Few fighters can boast such an achievement. If you look even closer at his record, you will discover that most of his losses also came in the beginning of his career.
Indeed, Lytle's record has fooled many people into thinking he is a can. Instead, it would seem that from his recent results he is getting better with age.
His nickname, "The Korean Zombie," speaks for itself. Aside from being one of the best nicknames in MMA, it has a fair amount of truth in it.
He fights like a zombie, relentlessly pursuing his opponent for the the entire fight. All while holding his hands at his waist.
It doesn't matter if he absorbs loads of punishment, in fact, he usually does. That doesn't stop him from always coming forward, even if it means taking several shots to the face in the process.
The best part of his strategy is that, miraculously, it actually works.
Aside from two terrible decisions, Jung has never lost. So far, his unstoppable persistence has served him quite well.
Wanderlei Silva is a frightening individual, possibly the scariest fighter ever to step into the octagon.
His epic stare-down alone would make some of the toughest fighters wet their pants just at the prospect of fighting him, let alone actually doing it.
But perhaps the scariest thing about his stare-down is that he backs it up. He looks at you like he wants to kill you, and in the fight it's almost as if he actually does.
He goes in an all-out war with anybody who survives the first round against him and fights with the ferocity of a lion.
Since that style of fighting makes for exciting fights, he is an overwhelming favorite among fans.
Win, lose or draw, this guy can just never be mentally broken.
Urijah Faber's mentality is quite amazing. It seems that in no matter what condition, he will fight on.
Break his hands? Not a problem for the California Kid. Pshht, who needs hands anyway? Just throw spinning back elbows.
It's incredible enough that he chose to keep on fighting, but he managed to not even be finished and only lose a unanimous decision.
How about his legs? What if they get repeatedly bombarded with heavy kicks that would probably render any normal human being to never walk again?
Again, no problem. He ended up going to a decision in that fight as well. You could probably chop his head off and he'd still find a way to keep on fighting.
No wonder he was champion for so long. He simply doesn't know how to give up.
In the 23 fights he has had in his career, Scott Smith has only let one fight go to a decision. He goes all in every time, and when watching him you can be sure there will be a finish.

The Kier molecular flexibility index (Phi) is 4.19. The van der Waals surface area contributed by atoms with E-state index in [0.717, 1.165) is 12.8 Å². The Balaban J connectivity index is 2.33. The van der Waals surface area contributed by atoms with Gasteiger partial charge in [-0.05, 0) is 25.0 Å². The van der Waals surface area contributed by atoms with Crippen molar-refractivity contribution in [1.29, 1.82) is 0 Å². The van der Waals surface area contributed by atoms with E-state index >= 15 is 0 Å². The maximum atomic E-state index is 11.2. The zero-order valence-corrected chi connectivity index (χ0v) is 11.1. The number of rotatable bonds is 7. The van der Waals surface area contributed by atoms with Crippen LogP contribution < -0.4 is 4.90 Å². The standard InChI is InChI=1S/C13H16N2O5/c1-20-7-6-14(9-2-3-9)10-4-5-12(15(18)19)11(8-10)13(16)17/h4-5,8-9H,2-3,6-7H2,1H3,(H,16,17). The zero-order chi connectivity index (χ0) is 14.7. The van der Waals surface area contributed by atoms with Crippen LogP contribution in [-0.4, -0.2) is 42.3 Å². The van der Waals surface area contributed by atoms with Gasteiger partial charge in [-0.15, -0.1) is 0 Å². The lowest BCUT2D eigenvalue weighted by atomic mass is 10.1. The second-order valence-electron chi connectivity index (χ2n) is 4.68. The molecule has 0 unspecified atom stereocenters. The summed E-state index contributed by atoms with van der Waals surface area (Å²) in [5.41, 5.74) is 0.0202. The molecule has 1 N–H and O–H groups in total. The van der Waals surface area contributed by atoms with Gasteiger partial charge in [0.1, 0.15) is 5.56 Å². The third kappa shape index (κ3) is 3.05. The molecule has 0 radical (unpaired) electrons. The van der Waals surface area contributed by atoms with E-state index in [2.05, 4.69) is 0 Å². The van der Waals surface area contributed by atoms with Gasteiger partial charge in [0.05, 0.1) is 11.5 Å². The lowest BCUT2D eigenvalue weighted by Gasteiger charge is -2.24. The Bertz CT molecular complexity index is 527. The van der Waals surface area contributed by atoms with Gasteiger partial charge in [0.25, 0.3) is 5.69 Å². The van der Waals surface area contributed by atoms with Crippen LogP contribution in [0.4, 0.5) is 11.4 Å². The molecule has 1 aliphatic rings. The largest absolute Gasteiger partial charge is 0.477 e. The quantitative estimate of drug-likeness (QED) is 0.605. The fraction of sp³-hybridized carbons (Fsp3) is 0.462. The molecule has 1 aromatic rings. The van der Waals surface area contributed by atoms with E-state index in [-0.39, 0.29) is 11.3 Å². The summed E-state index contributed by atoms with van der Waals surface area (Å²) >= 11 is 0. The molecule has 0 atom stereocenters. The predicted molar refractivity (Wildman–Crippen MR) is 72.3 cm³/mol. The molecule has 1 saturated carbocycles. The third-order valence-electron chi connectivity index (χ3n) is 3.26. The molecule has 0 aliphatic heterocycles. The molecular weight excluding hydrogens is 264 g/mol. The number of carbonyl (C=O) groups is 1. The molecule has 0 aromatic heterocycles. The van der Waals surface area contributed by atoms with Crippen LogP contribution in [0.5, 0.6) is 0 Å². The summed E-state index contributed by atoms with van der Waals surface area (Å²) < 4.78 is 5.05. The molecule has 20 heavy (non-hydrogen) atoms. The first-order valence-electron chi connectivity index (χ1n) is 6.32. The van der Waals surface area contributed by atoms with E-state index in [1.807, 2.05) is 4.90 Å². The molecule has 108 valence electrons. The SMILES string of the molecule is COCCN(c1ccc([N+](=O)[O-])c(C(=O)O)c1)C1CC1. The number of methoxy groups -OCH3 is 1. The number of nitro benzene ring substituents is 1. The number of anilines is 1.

Not content to just prevent a fight from going the distance, Smith makes sure to prevent it in spectacular fashion.
In fact, in the recent fights he has won, he was losing quite badly. Against Benji Radach, Smith was getting outfought in all the aspects of the game before he somehow knocked Radach out in the third round.
Against Cung Le it was the same story; he was picked apart for most of the fight until the final minute and a half in the third round where he KHTFO.
Perhaps his most famous come from behind victory is against Pete Sell. Well, for this one I'll just let the picture do the talking. Remarkable how the whole thing can be described with one word.
Throughout his whole career, Nogueira has been famous for coming back from the brink of defeat to miraculously pull off an amazing submission.
He doesn't just submit weak fighters either; Nogueira once submitted Mirko Cro Cop in his prime after being completely outclassed in the first round and some of the second.
From somehow pulling off an armbar after getting pummeled by nearly ten minutes to Bob Sapp in 2002, to managing to get a guillotine against Tim Sylvia in 2008 after being pounded for two rounds, Nogueira has made a living out of coming back from the brink of defeat.
Nogueira has already cemented his legacy as a fighter who never gives up, but after years of punishment his iron chin is finally starting to show signs of weakening.
It doesn't matter though, he would still survive a truck hitting him full on at 60 miles per hour. Compared to Mr. 300 pound of muscle Bob Sapp head slam, that would be a breeze.
No other word could describe Guida better than caveman. He looks like one, fights like one and probably smells like one.
In his fights, nonstop pursuit is not only everything, it is the only thing.
To be perfectly honest, without it he would a terrible fighter. Mediocre striking, bad ground game. On paper he seems easy to beat.
Actually in a cage however, it is a different story. In almost all of his fights he can be seen using his unusual strategy, just putting loads of pressure on his opponents and just refusing to give up.
It some cases it has worked too, Guida has beaten such formidable fighters like Josh Thomson, Marcus Aurelio, Mac Danzig, and Nate Diaz.
But out of all the fights, if I had to pick one, there is no contest. His fight with Diego Sanchez is one of the best of the decade.
In the first round, Sanchez is just pouring it on him—head kicks, hooks, just straight punches—you name it. Think of the worst beat-down you have ever seen. It is 10 times worse than that.
There is no way anybody could have survived that first round. But Guida did. And went on to win round two and almost win the whole fight, just barely dropping a split decision.
A huge accomplishment, and it earned him the eternal respect of many fans and, of course, the top spot on this list.